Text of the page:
China Daily: “The yuan may be trading at below 6.1 against the US dollar as the Chinese currency continues to rise in the next few months, said a currency analyst at DBS Bank.

Yuan may continue to appreciate

A trader with an Asian bank in Shanghai said that the yuan’s valuation has peaked for a few days, while sales of dollars are easing.

An employee from the Industrial and Commercial Bank of China is counting the renminbi and Japanese yen in Huaibei, Anhui province, on May 17. The yuan has gained some 20 percent against the yen since the beginning of the year. Woo He / For China Daily

“Most of my peers working in Shanghai share the opinion that in the short term the renminbi may further appreciate against the US dollar,” the trader said.

China’s central bank, the People’s Bank of China, set the yuan’s midpoint at a record-high level of 6.1796 against the US dollar, while the spot yuan closed at 6.1345 per dollar on Friday.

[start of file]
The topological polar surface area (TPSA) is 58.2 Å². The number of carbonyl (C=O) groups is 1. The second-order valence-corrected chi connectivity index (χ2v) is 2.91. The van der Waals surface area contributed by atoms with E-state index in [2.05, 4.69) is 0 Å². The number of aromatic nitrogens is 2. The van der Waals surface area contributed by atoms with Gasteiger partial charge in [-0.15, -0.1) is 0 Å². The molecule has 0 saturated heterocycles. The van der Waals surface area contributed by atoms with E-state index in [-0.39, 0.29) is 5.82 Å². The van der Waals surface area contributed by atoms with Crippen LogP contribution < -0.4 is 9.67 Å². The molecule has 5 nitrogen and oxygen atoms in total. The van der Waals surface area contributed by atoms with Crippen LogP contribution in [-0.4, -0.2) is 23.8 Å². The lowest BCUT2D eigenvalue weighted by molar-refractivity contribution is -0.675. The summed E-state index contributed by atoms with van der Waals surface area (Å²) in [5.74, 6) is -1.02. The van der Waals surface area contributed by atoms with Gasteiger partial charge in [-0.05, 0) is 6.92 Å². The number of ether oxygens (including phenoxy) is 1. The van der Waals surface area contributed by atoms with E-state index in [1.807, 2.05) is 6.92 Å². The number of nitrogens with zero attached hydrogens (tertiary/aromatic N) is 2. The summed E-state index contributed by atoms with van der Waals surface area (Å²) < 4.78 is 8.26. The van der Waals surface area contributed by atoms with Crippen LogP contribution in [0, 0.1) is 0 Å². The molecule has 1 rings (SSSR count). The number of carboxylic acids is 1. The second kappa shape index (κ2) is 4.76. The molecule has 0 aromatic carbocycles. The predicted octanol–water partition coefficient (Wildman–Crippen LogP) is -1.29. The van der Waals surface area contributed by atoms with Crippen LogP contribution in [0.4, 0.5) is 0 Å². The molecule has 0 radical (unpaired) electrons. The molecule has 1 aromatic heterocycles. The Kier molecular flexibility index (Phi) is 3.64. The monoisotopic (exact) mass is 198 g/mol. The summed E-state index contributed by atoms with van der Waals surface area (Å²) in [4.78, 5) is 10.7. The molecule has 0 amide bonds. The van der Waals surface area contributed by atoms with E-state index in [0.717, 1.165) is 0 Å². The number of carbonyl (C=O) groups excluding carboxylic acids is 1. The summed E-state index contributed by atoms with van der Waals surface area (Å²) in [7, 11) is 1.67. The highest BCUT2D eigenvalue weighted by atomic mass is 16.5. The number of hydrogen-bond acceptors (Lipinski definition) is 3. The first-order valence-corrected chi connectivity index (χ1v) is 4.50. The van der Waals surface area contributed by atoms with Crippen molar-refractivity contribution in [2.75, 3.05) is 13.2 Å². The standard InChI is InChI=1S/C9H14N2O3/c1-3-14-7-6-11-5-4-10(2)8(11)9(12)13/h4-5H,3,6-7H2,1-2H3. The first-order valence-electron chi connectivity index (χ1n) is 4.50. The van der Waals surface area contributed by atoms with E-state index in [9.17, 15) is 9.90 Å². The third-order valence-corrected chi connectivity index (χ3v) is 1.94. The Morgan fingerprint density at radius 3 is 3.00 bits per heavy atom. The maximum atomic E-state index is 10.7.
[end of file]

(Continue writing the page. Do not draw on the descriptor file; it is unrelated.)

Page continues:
It has been 12 months since Japan’s yen and China’s yuan became directly convertible, and the yuan has gained some 20 percent against the yen since the beginning of the year.

The appreciation of the yuan and the depreciation of the yen may cast risks to China’s currency as it’s the only currency which lacks the elasticity of East Asian economies, wrote Liu Yuhui, a financial researcher at the Chinese Academy of Social Sciences in an article published on Tuesday.

“It has been very difficult for us to guarantee orders from Japan these days because our price advantage disappeared,” said Yuan Hongtao, owner of a Hangzhou-based plastic production company, which exports some 40 percent of its products to Japan.